Posted in News

Consider the Following When Looking for a Sustainable Place to Stay

It’s time for vacation. You might be dreaming of secluded beaches, or bustling cities, or mountainsides lush with foliage. No matter what, you’re skipping town and you’re excited.

Of course, there’s a lot of planning to be done before you can hit the road. This is especially true if you’re an eco-conscious traveler who wants to stay at a hotel that is maintained just as sustainably as you are.

You’re not alone – according to a 2013 TripAdvisor.com survey 62 percent of travelers “often or always” considered the environment when choosing a place to stay. The same survey showed that 64 percent of travelers believed hotels could do a better job of presenting their green efforts.

If your resort, hotel or B&B can live up to these standards, then it looks like you’re ready to book — and get yourself on vacation.

Light on the Linens

There was a time when hotels would wash all of the linens you used at an almost super-human rate. Every time a towel was dirtied, it was taken away to the washroom. The same went for sheets even though, truth be told, most people don’t even take that much care of their own linens at home.

Fast-forward to the age of sustainability, and you’ll find lots of hotels that have cut back on this regimen in order to use less water. In most places you can hang your towels on provided hooks so that they can be reused. The staff will also often leave the same sheets on the bed until you check out unless you’re staying for an extended period of time. Making sure your hotel does this is the bare minimum when it comes to making sure your hotel is sustainable.

Most hotels do this today, and you’ll likely find a note or placard describing the wash cycle in your hotel room’s bathroom upon arrival. If you have any doubts, call ahead to ensure they will take it easy when it comes to washing your linens.

Look at the Hotel Itself

A picture’s worth 1,000 words, they say, and the same goes for your hotel. By simply looking at pictures and reading provided descriptions of the building, you can get a quick idea as to whether or not the place was built with the Earth in mind.

You might be considering a log cabin in the mountains. While log cabins are built of an automatically sustainable resource – wood – you should delve deeper to see if the logs are sustainably harvested by ensuring they’re verified by the Forest Stewardship Council, which notes which logs come from a sustainable source.

Not every hotel will be built of logs, of course, so learn about which types of materials are the most sustainable and then whittle your choice of hotels to places made of things like HempCrete, recycled plastic or bamboo. If a hotel is built with these types of sustainable materials, it’s likely they’ll proudly share this information on their website, either in the “About” page or in the pages describing the rooms or lobby décor.  

Consider the Staff

Another sign of sustainability is where the hotel staff comes from. If the hotel is hiring locals, then they’re promoting the local community’s economy by paying salaries to locals who will, in turn, spend in the area. This lifts everyone up and creates an ongoing positive cycle.

You might also want to check if the hotel is paying its employees a living wage, no matter where they come from. This is vital in terms of social sustainability: employees should be able to provide lives for themselves without working multiple jobs, working crazy hours, etc. You could even look into the training and skills provided to employees in order to prepare them for promotions and better jobs in the future.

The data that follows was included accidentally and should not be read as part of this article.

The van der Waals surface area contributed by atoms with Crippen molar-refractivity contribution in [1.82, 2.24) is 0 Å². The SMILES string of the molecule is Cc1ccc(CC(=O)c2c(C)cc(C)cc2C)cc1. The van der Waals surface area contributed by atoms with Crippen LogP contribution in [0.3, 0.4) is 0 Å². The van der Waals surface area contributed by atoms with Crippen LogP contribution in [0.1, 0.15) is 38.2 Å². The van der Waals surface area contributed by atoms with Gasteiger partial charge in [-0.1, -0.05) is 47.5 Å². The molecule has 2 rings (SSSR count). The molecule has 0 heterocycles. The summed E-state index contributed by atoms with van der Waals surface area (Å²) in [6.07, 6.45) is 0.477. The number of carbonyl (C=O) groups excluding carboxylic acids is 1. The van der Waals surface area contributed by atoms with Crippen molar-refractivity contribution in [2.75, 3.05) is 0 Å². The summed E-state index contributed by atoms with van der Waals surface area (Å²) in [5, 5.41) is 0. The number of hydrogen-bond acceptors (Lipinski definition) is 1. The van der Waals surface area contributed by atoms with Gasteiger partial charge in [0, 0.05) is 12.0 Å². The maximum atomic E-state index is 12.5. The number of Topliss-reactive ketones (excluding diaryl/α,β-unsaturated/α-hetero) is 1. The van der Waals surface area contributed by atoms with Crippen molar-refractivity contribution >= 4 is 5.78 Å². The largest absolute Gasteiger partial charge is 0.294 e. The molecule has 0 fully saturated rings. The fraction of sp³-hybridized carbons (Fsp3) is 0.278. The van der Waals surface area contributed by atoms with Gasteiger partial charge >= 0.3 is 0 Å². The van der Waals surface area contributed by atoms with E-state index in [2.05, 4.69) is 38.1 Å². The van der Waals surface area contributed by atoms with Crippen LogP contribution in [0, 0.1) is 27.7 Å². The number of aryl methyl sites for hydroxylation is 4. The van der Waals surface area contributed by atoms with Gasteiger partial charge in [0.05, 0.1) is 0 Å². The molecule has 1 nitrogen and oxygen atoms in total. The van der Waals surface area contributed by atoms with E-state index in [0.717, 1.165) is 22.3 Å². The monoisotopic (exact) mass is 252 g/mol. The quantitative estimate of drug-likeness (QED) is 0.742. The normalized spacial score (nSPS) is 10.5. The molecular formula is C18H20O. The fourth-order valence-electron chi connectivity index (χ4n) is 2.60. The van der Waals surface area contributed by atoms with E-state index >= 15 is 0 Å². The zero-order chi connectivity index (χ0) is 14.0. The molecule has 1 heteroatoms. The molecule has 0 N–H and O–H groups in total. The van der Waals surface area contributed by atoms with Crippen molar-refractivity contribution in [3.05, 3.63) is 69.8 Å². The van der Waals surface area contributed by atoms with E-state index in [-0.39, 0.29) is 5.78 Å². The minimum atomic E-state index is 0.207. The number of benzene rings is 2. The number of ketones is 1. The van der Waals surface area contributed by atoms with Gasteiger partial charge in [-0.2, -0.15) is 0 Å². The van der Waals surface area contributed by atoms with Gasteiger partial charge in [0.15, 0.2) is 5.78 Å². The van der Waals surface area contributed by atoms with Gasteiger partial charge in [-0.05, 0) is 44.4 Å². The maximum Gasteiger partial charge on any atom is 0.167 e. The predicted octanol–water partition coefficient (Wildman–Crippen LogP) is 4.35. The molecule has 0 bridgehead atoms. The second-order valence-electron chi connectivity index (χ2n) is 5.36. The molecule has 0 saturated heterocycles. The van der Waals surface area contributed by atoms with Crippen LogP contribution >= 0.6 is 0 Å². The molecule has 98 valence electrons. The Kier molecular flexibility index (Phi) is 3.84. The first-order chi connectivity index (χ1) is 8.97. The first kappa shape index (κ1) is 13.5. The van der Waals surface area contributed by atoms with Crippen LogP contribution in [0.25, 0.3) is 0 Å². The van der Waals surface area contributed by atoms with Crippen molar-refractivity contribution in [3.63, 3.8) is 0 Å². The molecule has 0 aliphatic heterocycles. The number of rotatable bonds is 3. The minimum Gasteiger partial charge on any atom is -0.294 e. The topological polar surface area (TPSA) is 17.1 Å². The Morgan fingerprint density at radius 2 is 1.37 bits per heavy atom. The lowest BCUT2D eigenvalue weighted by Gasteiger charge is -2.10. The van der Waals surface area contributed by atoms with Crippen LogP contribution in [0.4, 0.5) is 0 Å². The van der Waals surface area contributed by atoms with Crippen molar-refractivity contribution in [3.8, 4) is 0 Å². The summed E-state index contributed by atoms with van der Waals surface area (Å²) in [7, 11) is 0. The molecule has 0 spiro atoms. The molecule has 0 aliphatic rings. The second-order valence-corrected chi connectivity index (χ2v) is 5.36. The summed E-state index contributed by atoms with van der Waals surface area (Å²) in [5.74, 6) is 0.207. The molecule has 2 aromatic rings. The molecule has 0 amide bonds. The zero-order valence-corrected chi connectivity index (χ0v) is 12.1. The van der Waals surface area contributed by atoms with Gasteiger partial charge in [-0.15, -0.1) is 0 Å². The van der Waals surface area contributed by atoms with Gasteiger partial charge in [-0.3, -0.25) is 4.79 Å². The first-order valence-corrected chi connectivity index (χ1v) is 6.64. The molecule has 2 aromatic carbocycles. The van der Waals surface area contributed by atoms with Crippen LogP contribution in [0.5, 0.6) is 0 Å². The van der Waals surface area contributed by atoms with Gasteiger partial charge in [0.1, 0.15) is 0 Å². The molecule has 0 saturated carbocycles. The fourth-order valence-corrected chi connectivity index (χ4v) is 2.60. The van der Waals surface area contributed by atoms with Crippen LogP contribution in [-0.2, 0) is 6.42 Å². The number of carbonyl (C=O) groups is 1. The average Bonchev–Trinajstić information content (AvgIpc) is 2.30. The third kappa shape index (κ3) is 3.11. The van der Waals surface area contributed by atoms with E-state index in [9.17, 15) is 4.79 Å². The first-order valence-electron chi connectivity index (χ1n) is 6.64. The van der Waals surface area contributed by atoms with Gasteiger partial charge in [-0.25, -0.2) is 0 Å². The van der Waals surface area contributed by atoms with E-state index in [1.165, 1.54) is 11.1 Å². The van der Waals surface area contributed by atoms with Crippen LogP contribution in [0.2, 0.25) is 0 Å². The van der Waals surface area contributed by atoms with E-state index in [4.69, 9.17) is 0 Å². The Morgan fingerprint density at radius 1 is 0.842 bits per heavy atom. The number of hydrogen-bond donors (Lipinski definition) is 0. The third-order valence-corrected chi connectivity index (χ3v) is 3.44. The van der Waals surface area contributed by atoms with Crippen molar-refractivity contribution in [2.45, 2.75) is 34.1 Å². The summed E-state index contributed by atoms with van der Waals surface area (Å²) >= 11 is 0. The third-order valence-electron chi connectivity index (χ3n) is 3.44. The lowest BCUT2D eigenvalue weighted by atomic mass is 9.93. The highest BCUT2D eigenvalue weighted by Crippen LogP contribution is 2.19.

See How It’s Sourced

Smaller, locally owned hotels will likely take pride in the fact that they use products supplied by local merchants. If it’s not something touted on the website, then don’t be afraid to ask if they do. While larger chain hotels are less likely to do this, you can still inquire; you never know, you might be pleasantly surprised by their efforts to pump money back into the local economy.

Aside from promoting sustainability, making sure your hotel incorporates local goods and services also means you’ll have a more authentic experience of the local area. If that’s not a win-win, we don’t know what is.

When All Else Fails, Seek Out a Seal

Perhaps you can’t find information online about how your hotel protects the environment and gives back to the local community in order to keep it afloat. You might still be able to stay there if the place has a seal of approval from an organization like the Global Sustainable Tourism Council or the Green Hotels Association.

The latter is a 24-year-old organization that gives hotels the tools they need to become more sustainable. They provide suggestions for more sustainable practices, such as concierge staff only providing drinking water to guests who request it, and that hotel maintenance staff replace HVAC systems so that the building becomes more efficient in its use of electricity.

There are also dedicated search engines which can help you to find accommodation that suits your sustainability desires. Sites like Green Hotel World do the picking for you if you don’t have the time to narrow the list down on your own. It’s important to do your part too by rating and ranking your green hotel finds once you’ve completed your stay so that other green-minded travelers can use it to make informed booking decisions.

These aren’t the only ways to ensure that where you’re staying fits your criteria for an eco-friendly lodging. But they’re a great place to start your search and will certainly help you narrow down the field. And, once you settle on the perfectly earth-friendly hotel for you, you can head off to vacation and truly relax — what you’re doing is good for you and the earth, after all.

Read Ethical Traveler's Reprint Policy.